After reading all of the entries, I too want ‘Molly the Witch’. Even without seeing the peony who could resist the name? I suggest for Ailsa Francis’ yellow fetish, another ironclad true perennial, the yellow foxglove, Digitalis grandiflora. It blooms in early summer and off and on again until late fall, year after year. It also comes true from seed so the plants increase yearly.
Marissa Butler reminded me of the wonderful qualities of mint. It is a thug in my herb garden crowding out the gentle growers and I have been known to attach it with a spade. I have tried and failed to keep it in bounds, but you are right it does have wonderful flavor. It simply needs to be imprisoned in a pot. I need a better attitude and more mint juleps.
Naturally, I agree with Marie-Ève Laforte. Lilacs are one of my favorite plants and their traveling scent, a longed for perfume. If you have never met, ‘Sensation,’ a purple lilac with each petal ringed in white, I would like to introduce you to it. It is a beauty on the bush and in the vase. I also can’t help but pass along a tip. For the longest lasting cut lilacs, cut all of the foliage of the stem. If you want foliage along with the flowers, the foliage should be on its own stem. It is too much for one stem to support both foliage and flowers. Simply cut the stem on a slant, no smashing with a hammer, and put it in water with a floral preservative.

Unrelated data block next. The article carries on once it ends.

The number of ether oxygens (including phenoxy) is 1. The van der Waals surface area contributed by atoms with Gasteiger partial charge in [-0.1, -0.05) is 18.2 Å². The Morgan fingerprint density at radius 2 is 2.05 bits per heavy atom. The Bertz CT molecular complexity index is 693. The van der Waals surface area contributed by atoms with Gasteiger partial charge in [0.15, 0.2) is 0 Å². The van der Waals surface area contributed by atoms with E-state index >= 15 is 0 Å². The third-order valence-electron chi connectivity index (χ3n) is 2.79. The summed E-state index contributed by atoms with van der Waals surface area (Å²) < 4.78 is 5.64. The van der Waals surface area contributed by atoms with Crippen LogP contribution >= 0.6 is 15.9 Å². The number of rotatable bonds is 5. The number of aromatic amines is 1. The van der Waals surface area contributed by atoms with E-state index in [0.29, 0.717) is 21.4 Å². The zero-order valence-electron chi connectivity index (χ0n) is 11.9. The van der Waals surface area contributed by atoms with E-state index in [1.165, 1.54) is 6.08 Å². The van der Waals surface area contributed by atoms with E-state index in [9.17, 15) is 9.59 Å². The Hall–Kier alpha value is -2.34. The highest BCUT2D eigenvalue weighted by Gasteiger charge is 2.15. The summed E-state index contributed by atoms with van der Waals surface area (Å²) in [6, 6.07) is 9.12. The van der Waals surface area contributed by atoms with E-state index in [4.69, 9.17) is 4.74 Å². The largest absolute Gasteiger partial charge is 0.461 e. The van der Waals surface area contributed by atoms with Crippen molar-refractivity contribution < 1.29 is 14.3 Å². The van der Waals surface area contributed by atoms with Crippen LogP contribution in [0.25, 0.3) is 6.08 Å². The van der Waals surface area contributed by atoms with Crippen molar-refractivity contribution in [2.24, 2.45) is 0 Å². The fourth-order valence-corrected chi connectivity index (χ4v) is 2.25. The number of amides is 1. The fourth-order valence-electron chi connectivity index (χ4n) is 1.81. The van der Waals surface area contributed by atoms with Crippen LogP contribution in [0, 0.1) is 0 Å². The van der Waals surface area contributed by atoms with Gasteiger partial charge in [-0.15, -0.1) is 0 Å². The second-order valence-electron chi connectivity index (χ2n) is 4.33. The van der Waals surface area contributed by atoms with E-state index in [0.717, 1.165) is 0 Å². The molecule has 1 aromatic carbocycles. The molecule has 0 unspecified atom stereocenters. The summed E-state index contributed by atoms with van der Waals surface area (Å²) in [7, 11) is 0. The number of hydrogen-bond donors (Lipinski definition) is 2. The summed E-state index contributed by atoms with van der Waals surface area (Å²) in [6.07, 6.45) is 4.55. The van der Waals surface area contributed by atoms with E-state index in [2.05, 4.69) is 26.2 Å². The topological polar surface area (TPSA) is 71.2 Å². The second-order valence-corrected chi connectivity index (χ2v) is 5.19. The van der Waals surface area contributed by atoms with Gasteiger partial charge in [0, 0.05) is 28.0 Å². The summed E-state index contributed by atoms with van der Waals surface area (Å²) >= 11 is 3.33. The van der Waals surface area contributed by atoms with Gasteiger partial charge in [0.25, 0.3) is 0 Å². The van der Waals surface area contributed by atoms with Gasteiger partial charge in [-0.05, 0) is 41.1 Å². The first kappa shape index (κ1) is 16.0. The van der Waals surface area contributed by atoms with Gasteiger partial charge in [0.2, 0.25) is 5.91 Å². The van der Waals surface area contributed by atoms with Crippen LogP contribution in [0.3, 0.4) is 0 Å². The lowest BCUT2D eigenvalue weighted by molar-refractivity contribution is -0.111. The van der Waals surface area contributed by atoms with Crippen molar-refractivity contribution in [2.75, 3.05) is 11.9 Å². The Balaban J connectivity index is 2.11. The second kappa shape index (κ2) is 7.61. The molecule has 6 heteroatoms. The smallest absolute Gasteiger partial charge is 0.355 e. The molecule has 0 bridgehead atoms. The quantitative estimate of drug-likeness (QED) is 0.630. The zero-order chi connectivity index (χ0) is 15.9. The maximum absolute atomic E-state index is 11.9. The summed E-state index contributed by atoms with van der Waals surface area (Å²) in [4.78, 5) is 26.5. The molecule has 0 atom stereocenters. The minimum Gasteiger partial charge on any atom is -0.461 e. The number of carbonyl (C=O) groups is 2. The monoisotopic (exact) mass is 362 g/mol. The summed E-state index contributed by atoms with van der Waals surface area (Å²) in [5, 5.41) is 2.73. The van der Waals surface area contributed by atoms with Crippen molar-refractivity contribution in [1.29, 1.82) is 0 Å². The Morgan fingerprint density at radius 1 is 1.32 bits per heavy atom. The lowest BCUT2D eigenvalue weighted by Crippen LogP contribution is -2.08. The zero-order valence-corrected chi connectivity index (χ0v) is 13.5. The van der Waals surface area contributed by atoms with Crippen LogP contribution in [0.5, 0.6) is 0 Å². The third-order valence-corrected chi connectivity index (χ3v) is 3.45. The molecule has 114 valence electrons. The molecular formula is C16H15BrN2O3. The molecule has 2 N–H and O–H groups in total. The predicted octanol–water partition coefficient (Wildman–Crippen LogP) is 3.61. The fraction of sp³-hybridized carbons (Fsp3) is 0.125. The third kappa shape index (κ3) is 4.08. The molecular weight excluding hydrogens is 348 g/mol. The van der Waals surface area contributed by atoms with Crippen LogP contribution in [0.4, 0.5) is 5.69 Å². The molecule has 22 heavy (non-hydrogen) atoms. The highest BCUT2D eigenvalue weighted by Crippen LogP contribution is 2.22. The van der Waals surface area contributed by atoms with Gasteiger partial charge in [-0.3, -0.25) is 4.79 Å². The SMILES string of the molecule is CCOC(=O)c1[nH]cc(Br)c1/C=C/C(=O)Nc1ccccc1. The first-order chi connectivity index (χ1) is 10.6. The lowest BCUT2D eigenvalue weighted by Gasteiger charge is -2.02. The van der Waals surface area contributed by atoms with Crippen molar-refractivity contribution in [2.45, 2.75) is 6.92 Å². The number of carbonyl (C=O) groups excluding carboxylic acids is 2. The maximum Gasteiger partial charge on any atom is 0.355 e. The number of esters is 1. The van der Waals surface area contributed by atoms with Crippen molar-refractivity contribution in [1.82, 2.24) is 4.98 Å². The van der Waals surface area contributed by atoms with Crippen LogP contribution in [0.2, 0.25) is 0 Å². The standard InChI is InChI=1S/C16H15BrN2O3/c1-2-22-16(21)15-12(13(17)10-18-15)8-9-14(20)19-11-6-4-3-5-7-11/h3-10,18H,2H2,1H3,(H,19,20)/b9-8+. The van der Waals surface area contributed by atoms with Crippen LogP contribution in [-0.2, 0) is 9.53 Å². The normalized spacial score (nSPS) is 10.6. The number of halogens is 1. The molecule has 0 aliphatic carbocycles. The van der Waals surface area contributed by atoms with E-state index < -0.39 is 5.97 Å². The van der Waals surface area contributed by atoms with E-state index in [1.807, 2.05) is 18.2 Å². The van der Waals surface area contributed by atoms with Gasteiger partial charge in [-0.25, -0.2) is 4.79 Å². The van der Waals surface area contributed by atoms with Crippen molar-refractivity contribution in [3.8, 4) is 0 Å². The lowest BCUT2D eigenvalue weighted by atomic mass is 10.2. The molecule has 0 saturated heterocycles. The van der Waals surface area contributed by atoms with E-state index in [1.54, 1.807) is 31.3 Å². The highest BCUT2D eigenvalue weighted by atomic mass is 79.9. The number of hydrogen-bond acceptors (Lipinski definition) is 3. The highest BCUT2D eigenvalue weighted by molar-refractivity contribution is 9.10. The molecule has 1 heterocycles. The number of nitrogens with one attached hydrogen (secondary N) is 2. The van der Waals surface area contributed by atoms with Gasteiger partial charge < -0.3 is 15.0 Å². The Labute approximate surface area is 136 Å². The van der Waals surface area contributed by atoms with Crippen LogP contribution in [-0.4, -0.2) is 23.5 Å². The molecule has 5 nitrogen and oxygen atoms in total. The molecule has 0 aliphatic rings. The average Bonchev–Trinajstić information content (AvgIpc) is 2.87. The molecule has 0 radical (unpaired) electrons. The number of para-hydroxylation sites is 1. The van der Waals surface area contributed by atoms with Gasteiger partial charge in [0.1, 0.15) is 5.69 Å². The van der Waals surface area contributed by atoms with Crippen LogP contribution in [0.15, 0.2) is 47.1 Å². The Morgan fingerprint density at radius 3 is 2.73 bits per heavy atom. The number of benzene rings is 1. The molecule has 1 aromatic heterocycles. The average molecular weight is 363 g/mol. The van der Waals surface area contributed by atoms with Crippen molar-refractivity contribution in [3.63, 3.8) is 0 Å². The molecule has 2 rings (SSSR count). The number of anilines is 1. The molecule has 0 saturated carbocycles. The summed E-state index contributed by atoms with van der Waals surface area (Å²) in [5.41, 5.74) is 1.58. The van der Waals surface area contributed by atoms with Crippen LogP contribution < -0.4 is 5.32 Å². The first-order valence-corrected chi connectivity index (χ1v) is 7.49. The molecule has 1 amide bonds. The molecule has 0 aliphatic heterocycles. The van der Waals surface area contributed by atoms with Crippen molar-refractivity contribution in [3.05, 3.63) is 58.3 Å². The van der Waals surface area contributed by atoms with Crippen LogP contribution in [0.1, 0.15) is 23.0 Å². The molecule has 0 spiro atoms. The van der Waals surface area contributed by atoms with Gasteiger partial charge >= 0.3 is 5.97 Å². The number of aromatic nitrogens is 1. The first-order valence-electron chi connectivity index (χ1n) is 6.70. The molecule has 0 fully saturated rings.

A walkway in Suzy's Long Island garden meanders through a lilac grove to a gazebo beyond.
I too like Mary Leone’s wouldn’t want to be without zinnias, in all their disguises. Let me offer a timesaving tip for prolonging the bloom of cut flowers. If they have a floral preservative in the water they last even longer. There is no need to change the water, only top it off when it gets low. A floral preservative stops bacteria from growing and feeds the flowers. Tests show it can often double the life of cut flowers.
Nancy Bliss beautifully summed up one of the joys of gardening—the memories and the friends we make along the way.
The truth is, each of the entries was a pleasure to read. I walked back down memory lane, appreciating the many beautiful and diverse plants that nature has graciously given us.
You can read all of the entries here.